Trailblazer: Dave Kovar
Dave Kovar is an 8th degree Black Belt and still growing and has Black Belt ranks in 10 unique martial art styles. Heis also a trailblazing instructor on the most comprehensive martial arts platform in history—Black Belt+.
*Due to editorial limitations, parts of this interview may have been abbreviated.
Black Belt+: You inspired so many, who or what inspired you?
Dave: There have been a lot of people that have inspired and continue to inspire me to be my best. Probably at the top of the list would be my father, Len Kovar, Grandmaster Jhoone Rhee, and Grandmaster Ernie Reyes. Each of them really understood the concept of “leading by example.”
Black Belt+: Black Belt+ was started to help students outside the dojo, what are your expert tips on training solo or remotely?
Dave: The challenge is not in the knowing that you should practice, it’s in the doing. What Black-Belt+ is doing is making it easier for people to practice on their own.
A lot of people think they need an hour or two on a regular basis to get better. That might be ideal, but the reality of it is, short consistent workouts will go a long way. My father always said, “a little of something is better than a lot of nothing.” If we can get in the habit of practicing even a few minutes a day, over time, that adds up and good things will happen.
Black Belt+: Oftentimes in our training we hit a wall, what’s your advice for students who lack motivation or want to quit?
Dave: I think it’s important to explain to students ahead of time that there’s a good chance that they will want to quit at some point in the training. That way when it happens, they’re not surprised. The next step is to remind them early on in their training that the only way to develop perseverance is to keep doing something when you want to quit. Also, it’s been my experience that we almost always seem to plateau in our training just before we have a breakthrough.
Black Belt+: Traditionally many martial artists start with one style, when do you recommend the best time to branch out and learn other styles?
Dave: My original instructor, Hanshi Bruce Jucknick, had us cross training back in the early 70s when not a lot of people were doing that, so I’ve always had an affinity to multi-style training. With that said, I have nothing but respect for someone that sticks with one art for decades, as long as they still continue to practice that art. We teach our students a concept called “Breadcrumbs and Jellybeans.” The idea is that it’s important to become good at one art, that’s the breadcrumbs. And then it’s nice to experiment with others, that’s the jellybeans. Bruce Lee that said, “I fear not the man who has practiced 10,000 kicks once, but I fear the man who has practiced one kick 10,000 times.” .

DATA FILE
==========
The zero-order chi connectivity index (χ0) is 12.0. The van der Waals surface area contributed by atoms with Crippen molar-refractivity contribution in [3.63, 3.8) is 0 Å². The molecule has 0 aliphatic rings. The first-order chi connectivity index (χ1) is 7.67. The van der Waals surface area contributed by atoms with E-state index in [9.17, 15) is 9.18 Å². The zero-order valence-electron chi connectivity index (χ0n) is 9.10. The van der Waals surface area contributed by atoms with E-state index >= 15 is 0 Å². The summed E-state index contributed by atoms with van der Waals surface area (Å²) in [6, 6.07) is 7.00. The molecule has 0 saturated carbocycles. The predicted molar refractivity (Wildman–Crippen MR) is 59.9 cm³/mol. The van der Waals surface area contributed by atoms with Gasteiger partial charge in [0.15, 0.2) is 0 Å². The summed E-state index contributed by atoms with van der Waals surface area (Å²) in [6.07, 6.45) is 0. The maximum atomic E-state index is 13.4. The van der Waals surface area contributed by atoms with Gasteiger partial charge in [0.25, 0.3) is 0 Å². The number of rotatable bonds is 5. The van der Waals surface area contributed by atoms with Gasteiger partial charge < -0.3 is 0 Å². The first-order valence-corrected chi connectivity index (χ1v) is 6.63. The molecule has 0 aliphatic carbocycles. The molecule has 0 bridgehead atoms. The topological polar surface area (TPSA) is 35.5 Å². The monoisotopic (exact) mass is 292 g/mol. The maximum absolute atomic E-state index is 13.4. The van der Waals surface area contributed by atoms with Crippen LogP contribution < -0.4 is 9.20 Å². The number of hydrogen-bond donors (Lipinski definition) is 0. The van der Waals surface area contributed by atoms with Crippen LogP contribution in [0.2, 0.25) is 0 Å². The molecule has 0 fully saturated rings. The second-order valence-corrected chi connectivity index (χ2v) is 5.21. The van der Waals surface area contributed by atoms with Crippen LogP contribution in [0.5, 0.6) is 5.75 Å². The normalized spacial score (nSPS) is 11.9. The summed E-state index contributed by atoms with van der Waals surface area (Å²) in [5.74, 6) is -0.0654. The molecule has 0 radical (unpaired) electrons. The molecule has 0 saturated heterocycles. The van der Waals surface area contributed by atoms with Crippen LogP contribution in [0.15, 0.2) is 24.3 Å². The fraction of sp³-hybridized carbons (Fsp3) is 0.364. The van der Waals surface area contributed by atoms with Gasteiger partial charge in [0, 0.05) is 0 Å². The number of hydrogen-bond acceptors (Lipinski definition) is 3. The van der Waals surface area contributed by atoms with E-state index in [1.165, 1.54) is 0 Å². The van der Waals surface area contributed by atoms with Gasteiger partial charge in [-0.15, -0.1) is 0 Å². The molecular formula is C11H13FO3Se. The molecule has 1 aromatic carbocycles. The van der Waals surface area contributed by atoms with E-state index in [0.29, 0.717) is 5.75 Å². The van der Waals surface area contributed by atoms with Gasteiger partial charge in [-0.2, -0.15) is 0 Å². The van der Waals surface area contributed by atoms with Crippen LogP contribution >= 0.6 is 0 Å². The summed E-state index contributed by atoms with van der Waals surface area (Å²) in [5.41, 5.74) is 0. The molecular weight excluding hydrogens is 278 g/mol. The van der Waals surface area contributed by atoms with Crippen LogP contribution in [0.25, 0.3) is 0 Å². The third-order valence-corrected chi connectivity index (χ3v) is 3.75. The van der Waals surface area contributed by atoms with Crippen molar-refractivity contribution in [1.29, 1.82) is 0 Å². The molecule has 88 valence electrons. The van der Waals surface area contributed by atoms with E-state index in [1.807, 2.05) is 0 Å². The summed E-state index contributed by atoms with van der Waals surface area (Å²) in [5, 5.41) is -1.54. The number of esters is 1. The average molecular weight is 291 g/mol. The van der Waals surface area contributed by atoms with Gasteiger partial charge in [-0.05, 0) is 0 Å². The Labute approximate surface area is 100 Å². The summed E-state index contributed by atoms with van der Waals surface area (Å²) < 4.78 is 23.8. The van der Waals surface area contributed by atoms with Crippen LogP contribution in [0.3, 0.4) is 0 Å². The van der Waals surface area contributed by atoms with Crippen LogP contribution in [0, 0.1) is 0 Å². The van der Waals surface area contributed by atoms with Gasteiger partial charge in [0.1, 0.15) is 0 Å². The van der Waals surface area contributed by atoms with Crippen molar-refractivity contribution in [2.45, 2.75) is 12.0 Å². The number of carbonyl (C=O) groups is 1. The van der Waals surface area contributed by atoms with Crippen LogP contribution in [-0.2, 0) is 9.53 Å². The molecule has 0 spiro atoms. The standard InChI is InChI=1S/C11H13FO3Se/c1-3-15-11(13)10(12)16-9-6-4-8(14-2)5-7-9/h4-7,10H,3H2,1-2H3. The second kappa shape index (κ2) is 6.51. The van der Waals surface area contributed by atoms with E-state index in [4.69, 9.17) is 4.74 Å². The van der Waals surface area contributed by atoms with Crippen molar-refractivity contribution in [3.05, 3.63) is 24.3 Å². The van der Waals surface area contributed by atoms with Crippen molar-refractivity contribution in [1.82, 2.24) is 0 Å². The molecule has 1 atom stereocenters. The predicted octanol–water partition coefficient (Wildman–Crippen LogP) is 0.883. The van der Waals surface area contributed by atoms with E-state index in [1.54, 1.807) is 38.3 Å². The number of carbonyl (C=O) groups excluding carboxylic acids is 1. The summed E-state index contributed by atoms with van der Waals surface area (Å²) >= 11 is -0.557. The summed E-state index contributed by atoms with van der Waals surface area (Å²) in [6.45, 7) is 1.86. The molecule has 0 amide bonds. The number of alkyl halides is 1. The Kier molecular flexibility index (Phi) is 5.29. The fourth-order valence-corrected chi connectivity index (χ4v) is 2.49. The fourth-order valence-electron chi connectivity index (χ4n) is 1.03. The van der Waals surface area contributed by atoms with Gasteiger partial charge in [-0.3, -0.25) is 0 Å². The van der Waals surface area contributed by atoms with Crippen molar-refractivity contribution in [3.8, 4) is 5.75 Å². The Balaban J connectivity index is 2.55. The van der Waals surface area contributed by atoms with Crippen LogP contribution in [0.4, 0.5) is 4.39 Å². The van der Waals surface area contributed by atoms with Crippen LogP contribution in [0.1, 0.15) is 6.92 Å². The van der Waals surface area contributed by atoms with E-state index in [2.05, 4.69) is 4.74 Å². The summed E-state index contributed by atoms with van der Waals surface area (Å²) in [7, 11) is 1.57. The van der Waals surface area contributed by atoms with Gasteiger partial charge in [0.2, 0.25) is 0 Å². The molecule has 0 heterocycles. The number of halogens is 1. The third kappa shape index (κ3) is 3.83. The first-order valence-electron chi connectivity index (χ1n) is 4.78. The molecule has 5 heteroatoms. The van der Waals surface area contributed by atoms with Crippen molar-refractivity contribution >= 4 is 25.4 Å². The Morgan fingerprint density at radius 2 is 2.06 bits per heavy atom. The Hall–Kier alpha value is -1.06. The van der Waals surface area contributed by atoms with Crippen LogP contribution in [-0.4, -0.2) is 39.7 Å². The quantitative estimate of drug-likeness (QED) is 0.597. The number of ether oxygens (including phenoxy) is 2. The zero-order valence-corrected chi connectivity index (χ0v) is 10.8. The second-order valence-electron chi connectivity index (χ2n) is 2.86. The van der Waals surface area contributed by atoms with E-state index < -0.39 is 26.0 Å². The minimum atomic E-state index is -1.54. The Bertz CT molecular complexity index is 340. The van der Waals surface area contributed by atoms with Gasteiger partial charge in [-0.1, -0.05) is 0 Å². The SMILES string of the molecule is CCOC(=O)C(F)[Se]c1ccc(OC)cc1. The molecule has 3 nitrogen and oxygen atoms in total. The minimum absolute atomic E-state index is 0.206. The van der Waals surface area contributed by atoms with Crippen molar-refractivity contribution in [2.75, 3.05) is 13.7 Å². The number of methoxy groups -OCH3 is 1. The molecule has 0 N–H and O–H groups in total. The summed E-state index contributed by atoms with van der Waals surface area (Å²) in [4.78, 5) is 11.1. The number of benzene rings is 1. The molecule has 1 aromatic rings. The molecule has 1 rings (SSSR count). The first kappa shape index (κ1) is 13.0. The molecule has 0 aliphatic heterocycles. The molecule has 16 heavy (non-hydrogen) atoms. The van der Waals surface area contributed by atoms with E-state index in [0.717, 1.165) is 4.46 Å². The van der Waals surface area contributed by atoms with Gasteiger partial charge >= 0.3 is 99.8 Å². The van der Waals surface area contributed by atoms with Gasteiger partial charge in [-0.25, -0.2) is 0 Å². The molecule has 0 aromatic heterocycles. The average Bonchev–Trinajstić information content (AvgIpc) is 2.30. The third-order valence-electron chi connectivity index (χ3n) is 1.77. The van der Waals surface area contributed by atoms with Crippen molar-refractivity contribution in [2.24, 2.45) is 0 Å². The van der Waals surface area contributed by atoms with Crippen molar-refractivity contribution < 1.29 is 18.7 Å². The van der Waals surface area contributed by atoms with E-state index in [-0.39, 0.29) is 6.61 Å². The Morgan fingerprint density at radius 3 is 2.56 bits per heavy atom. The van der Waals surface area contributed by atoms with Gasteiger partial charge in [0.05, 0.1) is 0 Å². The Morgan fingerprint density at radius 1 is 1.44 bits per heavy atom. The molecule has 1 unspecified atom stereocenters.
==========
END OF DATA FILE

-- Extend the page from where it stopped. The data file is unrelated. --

Black Belt+: What are some changes or developments in your art over the years?
Dave: What I’ve seen not only my martial arts training, but also in others, is a blending of styles. There was a time when you could tell what style someone was by the way they stood, or by the way they kicked. It is way harder to tell now because we’ve all learned from each other. For me, it’s about continuously embracing the concept of “Shoshin,” meaning “beginner’s mind.” I try to stay open and receptive to new ideas and concepts, while remaining true to the core principles that I know to be effective.
Black Belt+: Today, what is the emphasis of your teaching?
Dave: In my videos on Black Belt+, I focus on a variety of drills and concepts designed to keep training enjoyable and to help practitioners to have a versatile skillset.
When I was younger, my teaching emphasis was always about becoming a better fighter or developing cleaner technique. Of course, there’s nothing wrong with that. That’s great to aspire to. But as I age, I am more focused on health, fitness and conflict avoidance.
Bottom line is that most of us are not going to die in a back-alley knife fight. Research shows us that bigger risks are heart disease, diabetes, cancer, etc. If we are truly teaching self-defense, then living a healthy lifestyle should be the foundation of that.
Check out all of Dave Kovar’s instructional videos on Black Belt+. Download and subscribe directly from Black Belt Magazine at plus.blackbeltmag.com. Or download in the App Store or Google Play.
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